Author avatar

Gaurav Singhal

How to Compile Typescript with React Definitions

Gaurav Singhal

  • Jul 31, 2020
  • 5 Min read
  • 662 Views
  • Jul 31, 2020
  • 5 Min read
  • 662 Views
Web Development
Front End Web Development
Client-side Framework
React

Introduction

Typescript's surge in popularity has allowed developers to accept it as welcomingly as JavaScript, if not more. It sure seems intimidating and daunting at first, but comes handy once you get the hang of it. Typescript offers numerous advantages, such as autocomplete code suggestions, highlighting errors at compile-time, and simplifying the debugging process, to name a few. It compiles to JavaScript and also compiles vanilla JavaScript, providing a gradual learning curve for developers. This guide explores how to use and compile Typescript with React definitions using Create-React-App.

Configuring Typescript

Typescript allows you to configure the compiler, thus giving you more fine-grained control over writing code. You can set the version of the ECMA script and error priorities by adjusting its strict mode. Their configurations are done in a tsconfig.json found at the root of the project. You can modify it the way you want and allow Typescript to set default configurations for your project. The example demonstrated in this guide uses default configurations for the sake of simplicity.

Setting up Typescript in an Existing React App

If you wish to migrate an empty React app built using Create-React-App, you must first install all the required dependencies as main dependencies in your React project. Inside the project, run the following command:

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npm install --save typescript @types/node @types/react @types/react-dom @types/jest
shell

This installs all necessary modules along with typescript. The additional modules installed are necessary declaration files for compiling Typescript. These files bridge the gap between existing JavaScript code and new Typescript code. They are essentially responsible for code suggestions you get while writing Typescript in your editor.

Next, change index.js and App.js to index.tsx and App.tsx, respectively, and run the React development server using the following command:

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npm start
shell

You will notice that Create-React-App notices the changes and automatically creates a tsconfig.json file for you. Thus, if you already have an empty React project, no need to dump it and create a new one. You can still use Typescript in that project by making the necessary modifications shown in this section.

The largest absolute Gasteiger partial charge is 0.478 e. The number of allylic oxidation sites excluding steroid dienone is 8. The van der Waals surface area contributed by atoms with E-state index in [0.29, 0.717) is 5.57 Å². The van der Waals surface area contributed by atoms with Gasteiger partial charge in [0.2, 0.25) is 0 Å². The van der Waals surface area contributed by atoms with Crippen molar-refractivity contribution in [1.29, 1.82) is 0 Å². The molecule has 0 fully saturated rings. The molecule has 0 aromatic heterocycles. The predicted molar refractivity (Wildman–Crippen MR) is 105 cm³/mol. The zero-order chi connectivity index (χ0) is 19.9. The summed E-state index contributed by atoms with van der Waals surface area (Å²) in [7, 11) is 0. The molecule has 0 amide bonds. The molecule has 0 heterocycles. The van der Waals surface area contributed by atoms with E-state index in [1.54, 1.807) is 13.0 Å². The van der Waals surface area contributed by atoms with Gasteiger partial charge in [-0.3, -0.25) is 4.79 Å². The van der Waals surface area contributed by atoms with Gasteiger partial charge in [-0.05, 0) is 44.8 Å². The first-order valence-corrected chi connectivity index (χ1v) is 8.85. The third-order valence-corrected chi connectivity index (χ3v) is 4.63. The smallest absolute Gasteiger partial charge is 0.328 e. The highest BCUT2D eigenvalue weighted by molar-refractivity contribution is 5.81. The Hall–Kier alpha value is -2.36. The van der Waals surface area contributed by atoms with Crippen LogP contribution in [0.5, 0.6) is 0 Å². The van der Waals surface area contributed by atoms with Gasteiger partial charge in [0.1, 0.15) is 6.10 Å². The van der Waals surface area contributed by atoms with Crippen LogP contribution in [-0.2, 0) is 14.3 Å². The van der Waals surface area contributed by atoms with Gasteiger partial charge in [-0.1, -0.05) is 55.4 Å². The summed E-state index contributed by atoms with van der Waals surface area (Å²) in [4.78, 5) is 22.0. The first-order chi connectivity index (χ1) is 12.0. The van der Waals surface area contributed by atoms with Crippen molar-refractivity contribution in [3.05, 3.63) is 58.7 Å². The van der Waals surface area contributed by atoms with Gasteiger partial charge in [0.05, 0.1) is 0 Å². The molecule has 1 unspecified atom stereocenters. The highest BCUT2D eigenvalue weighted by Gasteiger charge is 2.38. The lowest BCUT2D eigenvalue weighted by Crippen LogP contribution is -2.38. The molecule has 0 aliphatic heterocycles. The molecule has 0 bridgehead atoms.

Setup Typescript in a New Create-React-App

To preconfigure Typescript, create an empty React project using the --typescript flag. Run the following command:

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npx create-react-app react-typescript-app --typescript
shell

You will notice that Create-React-App creates all files with a .tsx extension along with a tsconfig.json out of the box for you.

Creating a Component in Typescript

Create a simple MyHeader component that renders a string. Importing React's core module React in Typescript involves a different syntax, as shown below.

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import * as React from 'react';
tsx

Next, define an interface for the MyHeader component that will be passed as props to the component. An interface defines the structure of your object by giving information about the types associated with the keys of your object. Your state variables must also be accompanied by an interface.

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interface myInterface {
  name: string;
}
tsx

myInterface stipulates that the object will contain a key name with a string value. Assigning a different value to this key will result in an error.

Create the MyHeader component as shown below. React.FunctionComponent indicates that your component is a hooks component.

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const MyHeader: React.FunctionComponent<myInterface> = (props: myInterface) => (
  <h1>Hola, {props.name}! </h1>
);
tsx

Your MyHeader.tsx should look like this:

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import * as React from 'react';

interface myInterface {
  name: string;
}

const MyHeader: React.FunctionComponent<myInterface> = (props: myInterface) => (
  <h1>Hola, {props.name}! </h1>
);

export default MyHeader;
tsx

Render this component in the root component, or App.tsx .

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import React from 'react';
import './App.css';
import MyHeader from './MyHeader';

function App() {
  return (
    <div className="App">
     <MyHeader name="Developer"/>
    </div>
  );
}

export default App;
tsx

Finally, compile all the Typescript code by running the following command:

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npm start
shell

Conclusion

If you have a React project that you want to maintain for a long time, using Typescript is a wise choice. In addition to other advantages, it documents your code using the type declarations for your classes, states, props, and interfaces for future developers on the project. Create-React-App compiles Typescript easily without hassles, making it easy for you to write and compile it in your React app.

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